Thanks for answering the question regarding castling.  I agree that
castling is not necessary, but allowing it would provide for much greater
opening variety, and I think would be a significant improvement.  The
possibility for opposite side castling and Kingside Pawn Storms vs
Queenside Pawn Storms [backed by Rooks and or Templars] would be
possible... and very exciting chess, I think.

I would have castled Kingside, but with castling not allowed it seems that
dropping my King back to the Templar zone is pretty much forced, and that
opening variance is therefore limited.

I think it would be nice to offer a variant that allows for castling. 
Over the years you could see which variant was the most preferred.

Best regards.

💡📝Adrian Alvarez de la Campa wrote on 2006-03-29 UTC
Castling didn't seem essential for this game since there are squares behind the King for him to move to. Also, if I remember correctly, I tested the game with castling, and play just seemed a bit less dynamic.

Gary Gifford wrote on 2006-03-27 UTC
I am curious as to why castling is prohibited. Thanks.

💡📝Adrian Alvarez de la Campa wrote on 2006-03-26 UTC
Thank you, Peter. I'll send you a game invite. I took a quick look at your game and it looks interesting; have you playtested it? I also noted the coincidence in naming a piece Templar. I'm currently working on a further development of Templar Chess where the Templar can promote, gaining a full Bishop's move.

Peter Leyva wrote on 2006-03-26 UTCGood ★★★★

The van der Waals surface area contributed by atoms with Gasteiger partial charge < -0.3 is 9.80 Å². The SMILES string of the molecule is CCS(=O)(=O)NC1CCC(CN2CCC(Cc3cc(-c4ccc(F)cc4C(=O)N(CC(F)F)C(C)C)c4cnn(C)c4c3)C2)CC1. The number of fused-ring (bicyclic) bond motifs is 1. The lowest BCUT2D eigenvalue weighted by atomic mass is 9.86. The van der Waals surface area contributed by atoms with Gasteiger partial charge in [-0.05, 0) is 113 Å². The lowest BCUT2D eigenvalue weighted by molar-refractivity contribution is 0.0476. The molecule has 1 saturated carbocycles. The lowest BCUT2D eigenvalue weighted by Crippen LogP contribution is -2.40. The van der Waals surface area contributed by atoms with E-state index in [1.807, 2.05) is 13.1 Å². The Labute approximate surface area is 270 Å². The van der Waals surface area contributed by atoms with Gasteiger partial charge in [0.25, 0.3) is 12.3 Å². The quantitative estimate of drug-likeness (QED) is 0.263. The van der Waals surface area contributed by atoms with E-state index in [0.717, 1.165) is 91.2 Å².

Good job Adrian!

This is a very nice addition to the chess variants.  What do you think of
the variant Palace Revolution?  I would like to hear your feed on it.  As
for this game/I look forward to playing a game.  Perhaps, I might play one
with yourself.
Sincerely Pete

💡📝Adrian Alvarez de la Campa wrote on 2006-02-22 UTC
Thanks! Looking forward to playing it on Game Courier.

🕸Fergus Duniho wrote on 2006-02-18 UTC
I got it. It's on a mental todo list. But I first have to create a set with the Templar piece in it. Once that it is done, it will mainly be a simple matter of reusing code already written for Chess.

💡📝Adrian Alvarez de la Campa wrote on 2006-02-18 UTC
Yes, Michael Howe is correct about the Templar's movement. I've tried clarifying this in the rules.

BTW, Fergus, did you get my e-mail about this game?

David Paulowich wrote on 2006-02-18 UTC
HERE is the page defining the Bede (moves like a bishop or a dabbabah). Ralph Betza says this piece is roughly equal to a Rook on the standard 8x8 board. Michael Howe [his comment has been deleted] is interpreting your Templar as a Bede which is limited to a maximum movement of two squares. Such a piece should have value approximately halfway between a Bishop and a Rook.

🕸Fergus Duniho wrote on 2006-02-17 UTC
If I understand you, the Templar may ride two spaces diagonally as a Bishop, or it may leap two spaces orthogonally. In other words, it combines the moves of a Chinese Chess Elephant and a Dababbah. In case those pieces aren't already known to you, this is to say that it can be blocked diagonally, but it cannot be blocked orthogonally. Is this correct?